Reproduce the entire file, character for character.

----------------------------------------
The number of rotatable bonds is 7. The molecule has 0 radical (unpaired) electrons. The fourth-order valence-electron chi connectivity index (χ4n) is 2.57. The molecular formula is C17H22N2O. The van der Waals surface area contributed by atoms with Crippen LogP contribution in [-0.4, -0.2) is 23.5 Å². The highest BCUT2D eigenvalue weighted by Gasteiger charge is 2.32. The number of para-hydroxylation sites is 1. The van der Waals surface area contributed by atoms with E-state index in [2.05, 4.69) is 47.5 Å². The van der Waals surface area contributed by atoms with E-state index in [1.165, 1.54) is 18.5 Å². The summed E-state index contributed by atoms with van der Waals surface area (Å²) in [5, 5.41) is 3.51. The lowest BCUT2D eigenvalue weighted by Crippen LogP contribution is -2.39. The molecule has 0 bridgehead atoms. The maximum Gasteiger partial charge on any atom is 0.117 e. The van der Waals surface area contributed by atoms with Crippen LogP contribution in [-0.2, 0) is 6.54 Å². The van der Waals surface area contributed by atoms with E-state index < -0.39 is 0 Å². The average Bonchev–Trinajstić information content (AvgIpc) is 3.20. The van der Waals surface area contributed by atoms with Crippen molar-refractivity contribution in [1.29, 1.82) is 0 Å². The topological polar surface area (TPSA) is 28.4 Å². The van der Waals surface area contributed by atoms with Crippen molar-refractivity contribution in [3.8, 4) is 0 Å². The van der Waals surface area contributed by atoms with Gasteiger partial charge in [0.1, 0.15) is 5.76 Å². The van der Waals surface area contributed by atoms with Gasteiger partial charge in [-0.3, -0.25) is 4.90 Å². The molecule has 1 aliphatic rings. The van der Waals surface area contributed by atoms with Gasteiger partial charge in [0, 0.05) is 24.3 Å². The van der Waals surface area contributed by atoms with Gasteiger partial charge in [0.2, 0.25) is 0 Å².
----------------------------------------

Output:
The number of rotatable bonds is 7. The molecule has 0 radical (unpaired) electrons. The fourth-order valence-electron chi connectivity index (χ4n) is 2.57. The molecular formula is C17H22N2O. The van der Waals surface area contributed by atoms with Crippen LogP contribution in [-0.4, -0.2) is 23.5 Å². The highest BCUT2D eigenvalue weighted by Gasteiger charge is 2.32. The number of para-hydroxylation sites is 1. The van der Waals surface area contributed by atoms with E-state index in [2.05, 4.69) is 47.5 Å². The van der Waals surface area contributed by atoms with E-state index in [1.165, 1.54) is 18.5 Å². The summed E-state index contributed by atoms with van der Waals surface area (Å²) in [5, 5.41) is 3.51. The lowest BCUT2D eigenvalue weighted by Crippen LogP contribution is -2.39. The molecule has 0 bridgehead atoms. The maximum Gasteiger partial charge on any atom is 0.117 e. The van der Waals surface area contributed by atoms with Crippen LogP contribution in [-0.2, 0) is 6.54 Å². The van der Waals surface area contributed by atoms with E-state index < -0.39 is 0 Å². The average Bonchev–Trinajstić information content (AvgIpc) is 3.20. The van der Waals surface area contributed by atoms with Crippen molar-refractivity contribution in [1.29, 1.82) is 0 Å². The topological polar surface area (TPSA) is 28.4 Å². The van der Waals surface area contributed by atoms with Crippen molar-refractivity contribution in [3.8, 4) is 0 Å². The van der Waals surface area contributed by atoms with Gasteiger partial charge in [0.1, 0.15) is 5.76 Å². The van der Waals surface area contributed by atoms with Gasteiger partial charge in [-0.3, -0.25) is 4.90 Å². The molecule has 1 aliphatic rings. The van der Waals surface area contributed by atoms with Gasteiger partial charge in [0, 0.05) is 24.3 Å². The van der Waals surface area contributed by atoms with Gasteiger partial charge in [0.2, 0.25) is 0 Å².